Australia’s central bank remains unconvinced of the need for a digital Aussie dollar, despite the continuing shift away from cash transactions.
In a research paper [pdf] last week, the Reserve Bank of Australia said there was still no “strong policy case to introduce a CBDC [central bank digital currency] for retail use” in Australia.
“The main conclusion is that the public policy case for issuing a general purpose CBDC in Australia is still to be made,” the paper states.
“Even though the use of cash for transactions is declining, cash is still widely available and accepted as a means of payment.”
The declaration comes almost three years after governor Philip Lowe first talked down the prospect of the RBA introducing a national digital currency in the near future.
“The case for doing this has not yet been established, but we are open to the idea,” he said just after Bitcoin reached record highs in late 2017.
The new research paper said the RBA’s “view on a retail CBDC remains very much in line with the working hypotheses outlined in 2017”.
With the launch of the New Payments Platform in 2018, the RBA said both households and businesses were now “well served by a modern, efficient and resilient payment system”.
“The NPP represents a major upgrade to the payments system, allowing real-time, data rich, easily addressed account-to-account payments that can be made on a 24/7 basis,” it said.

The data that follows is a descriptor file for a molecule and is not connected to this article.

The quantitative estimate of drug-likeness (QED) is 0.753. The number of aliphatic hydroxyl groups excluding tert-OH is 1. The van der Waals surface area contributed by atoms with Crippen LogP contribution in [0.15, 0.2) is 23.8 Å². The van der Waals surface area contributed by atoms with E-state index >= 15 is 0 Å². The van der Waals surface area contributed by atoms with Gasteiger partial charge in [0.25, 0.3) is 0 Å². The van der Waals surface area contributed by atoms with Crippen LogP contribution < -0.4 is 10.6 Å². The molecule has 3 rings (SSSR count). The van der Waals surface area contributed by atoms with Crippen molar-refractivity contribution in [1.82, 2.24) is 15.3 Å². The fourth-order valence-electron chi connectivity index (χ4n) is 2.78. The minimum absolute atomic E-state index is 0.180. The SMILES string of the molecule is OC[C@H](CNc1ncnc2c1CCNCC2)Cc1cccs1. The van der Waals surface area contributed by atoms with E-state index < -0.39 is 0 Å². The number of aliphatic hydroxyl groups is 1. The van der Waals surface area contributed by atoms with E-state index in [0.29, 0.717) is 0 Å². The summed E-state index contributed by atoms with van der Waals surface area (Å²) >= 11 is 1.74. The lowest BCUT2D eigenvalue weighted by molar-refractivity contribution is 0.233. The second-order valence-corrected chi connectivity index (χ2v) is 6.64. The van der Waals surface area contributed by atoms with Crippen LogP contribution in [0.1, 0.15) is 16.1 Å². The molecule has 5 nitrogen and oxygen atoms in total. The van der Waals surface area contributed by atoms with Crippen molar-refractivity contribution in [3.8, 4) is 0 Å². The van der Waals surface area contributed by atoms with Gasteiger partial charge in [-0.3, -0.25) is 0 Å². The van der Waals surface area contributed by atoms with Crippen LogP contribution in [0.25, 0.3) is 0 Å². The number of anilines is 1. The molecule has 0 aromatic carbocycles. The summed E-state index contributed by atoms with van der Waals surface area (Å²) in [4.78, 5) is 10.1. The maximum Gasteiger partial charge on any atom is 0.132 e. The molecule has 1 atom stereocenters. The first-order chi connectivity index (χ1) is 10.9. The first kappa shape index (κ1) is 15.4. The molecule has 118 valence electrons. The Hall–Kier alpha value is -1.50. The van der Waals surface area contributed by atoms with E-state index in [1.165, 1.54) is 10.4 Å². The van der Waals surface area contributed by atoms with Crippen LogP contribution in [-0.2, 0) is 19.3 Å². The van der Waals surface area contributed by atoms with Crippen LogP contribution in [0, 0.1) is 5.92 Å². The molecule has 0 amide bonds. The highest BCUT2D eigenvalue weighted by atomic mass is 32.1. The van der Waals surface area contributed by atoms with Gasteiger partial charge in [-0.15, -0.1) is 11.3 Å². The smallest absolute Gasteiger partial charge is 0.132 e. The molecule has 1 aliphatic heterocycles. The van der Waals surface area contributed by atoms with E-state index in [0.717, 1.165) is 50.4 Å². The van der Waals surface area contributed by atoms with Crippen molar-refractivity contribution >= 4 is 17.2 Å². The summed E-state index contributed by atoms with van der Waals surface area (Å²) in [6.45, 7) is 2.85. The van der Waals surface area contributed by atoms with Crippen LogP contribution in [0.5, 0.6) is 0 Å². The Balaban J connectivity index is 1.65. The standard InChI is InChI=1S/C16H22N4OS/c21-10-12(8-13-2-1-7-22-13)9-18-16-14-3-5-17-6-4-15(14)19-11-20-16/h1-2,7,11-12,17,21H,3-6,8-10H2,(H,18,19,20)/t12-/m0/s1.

“Growth of transactions through the NPP has been strong compared with fast payment systems implemented in other countries.”
The RBA said that although the use of cash has been steadily declining for some decades, demand for banknotes had increased “significantly” during the pandemic.
“So concerns about the declining role of cash are less pressing than in some other countries, most notably Sweden, where a retail CBDC is being considered more actively,” it said.
The cost of designing, building and operating a CBDC is also a concern, especially given cyber security threats and rate of change with technology.
“The bank’s view is that there is currently no strong public policy case to introduce a CBDC for retail use,” the paper states.
Despite this, the RBA plans to “continue to consider the case for a CBDC”, including “how it might be designed” and other policy implications.
The bank is also researching the “technological and policy implications of a wholesale CBDC” through its in-house innovation lab, which has also previously explored the retail CBDC.
The innovation lab conducted a “limited proof-of-concept [PoC] of a DLT [distributed ledger technology]-based interbank payment system using a tokenised form of CBDC backed by ESA [exchange settlement account] balances” in 2019.
The RBA said it is currently working to extend this PoC to “incorporate tokenised financial assets to explore the implications of delivery-versus-payment settlement on a distributed-ledger platform as well as other programmability features”.